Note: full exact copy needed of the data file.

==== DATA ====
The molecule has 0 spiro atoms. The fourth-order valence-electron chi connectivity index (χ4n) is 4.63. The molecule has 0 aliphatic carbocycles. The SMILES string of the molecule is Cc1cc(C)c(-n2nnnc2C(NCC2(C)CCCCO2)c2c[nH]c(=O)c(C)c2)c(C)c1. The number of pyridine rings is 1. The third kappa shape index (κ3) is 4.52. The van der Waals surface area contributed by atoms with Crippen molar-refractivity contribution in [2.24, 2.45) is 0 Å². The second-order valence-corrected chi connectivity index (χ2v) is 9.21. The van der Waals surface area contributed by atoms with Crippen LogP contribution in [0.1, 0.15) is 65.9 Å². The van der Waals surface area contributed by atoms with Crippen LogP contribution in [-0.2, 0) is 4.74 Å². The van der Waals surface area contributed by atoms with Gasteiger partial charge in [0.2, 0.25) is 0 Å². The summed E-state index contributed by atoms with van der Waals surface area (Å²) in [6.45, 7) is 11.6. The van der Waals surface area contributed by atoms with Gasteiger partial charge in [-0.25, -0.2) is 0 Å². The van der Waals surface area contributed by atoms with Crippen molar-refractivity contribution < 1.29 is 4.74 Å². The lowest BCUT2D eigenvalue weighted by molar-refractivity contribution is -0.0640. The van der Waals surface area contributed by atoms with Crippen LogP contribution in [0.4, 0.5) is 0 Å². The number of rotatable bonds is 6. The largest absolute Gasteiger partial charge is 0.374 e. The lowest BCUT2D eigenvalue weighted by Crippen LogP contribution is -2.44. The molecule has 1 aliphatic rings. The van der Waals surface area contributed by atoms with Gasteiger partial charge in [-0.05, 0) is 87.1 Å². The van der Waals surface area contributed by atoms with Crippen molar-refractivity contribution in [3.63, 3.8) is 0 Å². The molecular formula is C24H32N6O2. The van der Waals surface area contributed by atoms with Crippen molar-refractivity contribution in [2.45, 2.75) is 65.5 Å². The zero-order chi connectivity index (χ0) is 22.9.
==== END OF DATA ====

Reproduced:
The molecule has 0 spiro atoms. The fourth-order valence-electron chi connectivity index (χ4n) is 4.63. The molecule has 0 aliphatic carbocycles. The SMILES string of the molecule is Cc1cc(C)c(-n2nnnc2C(NCC2(C)CCCCO2)c2c[nH]c(=O)c(C)c2)c(C)c1. The number of pyridine rings is 1. The third kappa shape index (κ3) is 4.52. The van der Waals surface area contributed by atoms with Crippen molar-refractivity contribution in [2.24, 2.45) is 0 Å². The second-order valence-corrected chi connectivity index (χ2v) is 9.21. The van der Waals surface area contributed by atoms with Crippen LogP contribution in [0.1, 0.15) is 65.9 Å². The van der Waals surface area contributed by atoms with Crippen LogP contribution in [-0.2, 0) is 4.74 Å². The van der Waals surface area contributed by atoms with Gasteiger partial charge in [0.2, 0.25) is 0 Å². The summed E-state index contributed by atoms with van der Waals surface area (Å²) in [6.45, 7) is 11.6. The van der Waals surface area contributed by atoms with Gasteiger partial charge in [-0.25, -0.2) is 0 Å². The van der Waals surface area contributed by atoms with Crippen molar-refractivity contribution < 1.29 is 4.74 Å². The lowest BCUT2D eigenvalue weighted by molar-refractivity contribution is -0.0640. The van der Waals surface area contributed by atoms with Crippen LogP contribution in [0.4, 0.5) is 0 Å². The number of rotatable bonds is 6. The largest absolute Gasteiger partial charge is 0.374 e. The lowest BCUT2D eigenvalue weighted by Crippen LogP contribution is -2.44. The molecule has 1 aliphatic rings. The van der Waals surface area contributed by atoms with Gasteiger partial charge in [-0.05, 0) is 87.1 Å². The van der Waals surface area contributed by atoms with Crippen molar-refractivity contribution in [3.63, 3.8) is 0 Å². The molecular formula is C24H32N6O2. The van der Waals surface area contributed by atoms with Crippen molar-refractivity contribution in [2.45, 2.75) is 65.5 Å². The zero-order chi connectivity index (χ0) is 22.9.